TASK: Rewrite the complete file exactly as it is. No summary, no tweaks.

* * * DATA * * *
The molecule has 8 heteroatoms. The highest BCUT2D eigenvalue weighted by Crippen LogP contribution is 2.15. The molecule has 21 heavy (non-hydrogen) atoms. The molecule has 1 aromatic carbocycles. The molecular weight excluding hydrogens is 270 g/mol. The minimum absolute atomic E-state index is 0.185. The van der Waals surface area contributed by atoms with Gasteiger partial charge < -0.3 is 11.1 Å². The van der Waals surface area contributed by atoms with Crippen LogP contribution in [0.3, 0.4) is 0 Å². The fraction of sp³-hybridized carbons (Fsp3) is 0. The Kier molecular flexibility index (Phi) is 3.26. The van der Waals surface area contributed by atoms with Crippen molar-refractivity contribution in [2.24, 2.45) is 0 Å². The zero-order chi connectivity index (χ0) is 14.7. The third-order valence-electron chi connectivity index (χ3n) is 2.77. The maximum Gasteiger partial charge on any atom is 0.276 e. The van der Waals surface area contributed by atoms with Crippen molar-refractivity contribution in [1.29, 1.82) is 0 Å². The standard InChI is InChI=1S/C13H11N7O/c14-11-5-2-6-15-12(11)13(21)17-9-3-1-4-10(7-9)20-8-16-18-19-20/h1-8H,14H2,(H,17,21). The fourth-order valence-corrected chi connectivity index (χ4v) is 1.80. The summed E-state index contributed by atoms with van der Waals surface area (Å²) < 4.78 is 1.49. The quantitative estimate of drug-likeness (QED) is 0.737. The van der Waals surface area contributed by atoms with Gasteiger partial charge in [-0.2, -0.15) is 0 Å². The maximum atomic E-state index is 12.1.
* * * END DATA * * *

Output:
The molecule has 8 heteroatoms. The highest BCUT2D eigenvalue weighted by Crippen LogP contribution is 2.15. The molecule has 21 heavy (non-hydrogen) atoms. The molecule has 1 aromatic carbocycles. The molecular weight excluding hydrogens is 270 g/mol. The minimum absolute atomic E-state index is 0.185. The van der Waals surface area contributed by atoms with Gasteiger partial charge < -0.3 is 11.1 Å². The van der Waals surface area contributed by atoms with Crippen LogP contribution in [0.3, 0.4) is 0 Å². The fraction of sp³-hybridized carbons (Fsp3) is 0. The Kier molecular flexibility index (Phi) is 3.26. The van der Waals surface area contributed by atoms with Crippen molar-refractivity contribution in [2.24, 2.45) is 0 Å². The zero-order chi connectivity index (χ0) is 14.7. The third-order valence-electron chi connectivity index (χ3n) is 2.77. The maximum Gasteiger partial charge on any atom is 0.276 e. The van der Waals surface area contributed by atoms with Crippen molar-refractivity contribution in [1.29, 1.82) is 0 Å². The standard InChI is InChI=1S/C13H11N7O/c14-11-5-2-6-15-12(11)13(21)17-9-3-1-4-10(7-9)20-8-16-18-19-20/h1-8H,14H2,(H,17,21). The fourth-order valence-corrected chi connectivity index (χ4v) is 1.80. The summed E-state index contributed by atoms with van der Waals surface area (Å²) < 4.78 is 1.49. The quantitative estimate of drug-likeness (QED) is 0.737. The van der Waals surface area contributed by atoms with Gasteiger partial charge in [-0.2, -0.15) is 0 Å². The maximum atomic E-state index is 12.1.